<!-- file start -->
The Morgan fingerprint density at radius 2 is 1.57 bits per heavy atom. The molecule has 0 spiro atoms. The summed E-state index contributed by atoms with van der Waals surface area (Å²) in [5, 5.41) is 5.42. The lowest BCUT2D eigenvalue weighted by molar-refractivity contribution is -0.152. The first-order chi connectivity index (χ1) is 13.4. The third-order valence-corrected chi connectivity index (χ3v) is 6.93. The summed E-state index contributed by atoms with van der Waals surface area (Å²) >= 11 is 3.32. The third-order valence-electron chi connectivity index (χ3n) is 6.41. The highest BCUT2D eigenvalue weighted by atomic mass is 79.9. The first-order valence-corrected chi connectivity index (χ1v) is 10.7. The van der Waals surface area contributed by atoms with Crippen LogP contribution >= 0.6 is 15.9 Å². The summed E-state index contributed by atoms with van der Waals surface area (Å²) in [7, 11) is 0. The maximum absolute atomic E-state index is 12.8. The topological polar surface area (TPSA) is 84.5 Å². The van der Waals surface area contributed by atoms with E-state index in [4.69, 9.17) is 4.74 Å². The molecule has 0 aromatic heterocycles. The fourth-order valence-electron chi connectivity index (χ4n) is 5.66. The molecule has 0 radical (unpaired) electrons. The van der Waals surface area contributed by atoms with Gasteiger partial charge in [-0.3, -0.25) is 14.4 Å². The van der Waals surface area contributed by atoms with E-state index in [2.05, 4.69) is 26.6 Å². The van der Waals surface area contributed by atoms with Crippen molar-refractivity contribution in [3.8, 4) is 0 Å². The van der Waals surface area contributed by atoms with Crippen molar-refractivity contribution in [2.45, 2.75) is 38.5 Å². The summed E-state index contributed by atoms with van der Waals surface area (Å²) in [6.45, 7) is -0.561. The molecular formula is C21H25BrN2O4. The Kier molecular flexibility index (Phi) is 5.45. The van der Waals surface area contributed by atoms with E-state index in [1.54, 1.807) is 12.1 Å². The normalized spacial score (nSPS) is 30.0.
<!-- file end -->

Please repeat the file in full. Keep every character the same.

The Morgan fingerprint density at radius 2 is 1.57 bits per heavy atom. The molecule has 0 spiro atoms. The summed E-state index contributed by atoms with van der Waals surface area (Å²) in [5, 5.41) is 5.42. The lowest BCUT2D eigenvalue weighted by molar-refractivity contribution is -0.152. The first-order chi connectivity index (χ1) is 13.4. The third-order valence-corrected chi connectivity index (χ3v) is 6.93. The summed E-state index contributed by atoms with van der Waals surface area (Å²) >= 11 is 3.32. The third-order valence-electron chi connectivity index (χ3n) is 6.41. The highest BCUT2D eigenvalue weighted by atomic mass is 79.9. The first-order valence-corrected chi connectivity index (χ1v) is 10.7. The van der Waals surface area contributed by atoms with Crippen LogP contribution >= 0.6 is 15.9 Å². The summed E-state index contributed by atoms with van der Waals surface area (Å²) in [7, 11) is 0. The maximum absolute atomic E-state index is 12.8. The topological polar surface area (TPSA) is 84.5 Å². The van der Waals surface area contributed by atoms with E-state index in [4.69, 9.17) is 4.74 Å². The molecule has 0 aromatic heterocycles. The fourth-order valence-electron chi connectivity index (χ4n) is 5.66. The molecule has 0 radical (unpaired) electrons. The van der Waals surface area contributed by atoms with Gasteiger partial charge in [-0.3, -0.25) is 14.4 Å². The van der Waals surface area contributed by atoms with E-state index in [2.05, 4.69) is 26.6 Å². The van der Waals surface area contributed by atoms with Crippen molar-refractivity contribution in [3.8, 4) is 0 Å². The van der Waals surface area contributed by atoms with Crippen molar-refractivity contribution in [2.45, 2.75) is 38.5 Å². The summed E-state index contributed by atoms with van der Waals surface area (Å²) in [6.45, 7) is -0.561. The molecular formula is C21H25BrN2O4. The Kier molecular flexibility index (Phi) is 5.45. The van der Waals surface area contributed by atoms with E-state index in [1.54, 1.807) is 12.1 Å². The normalized spacial score (nSPS) is 30.0.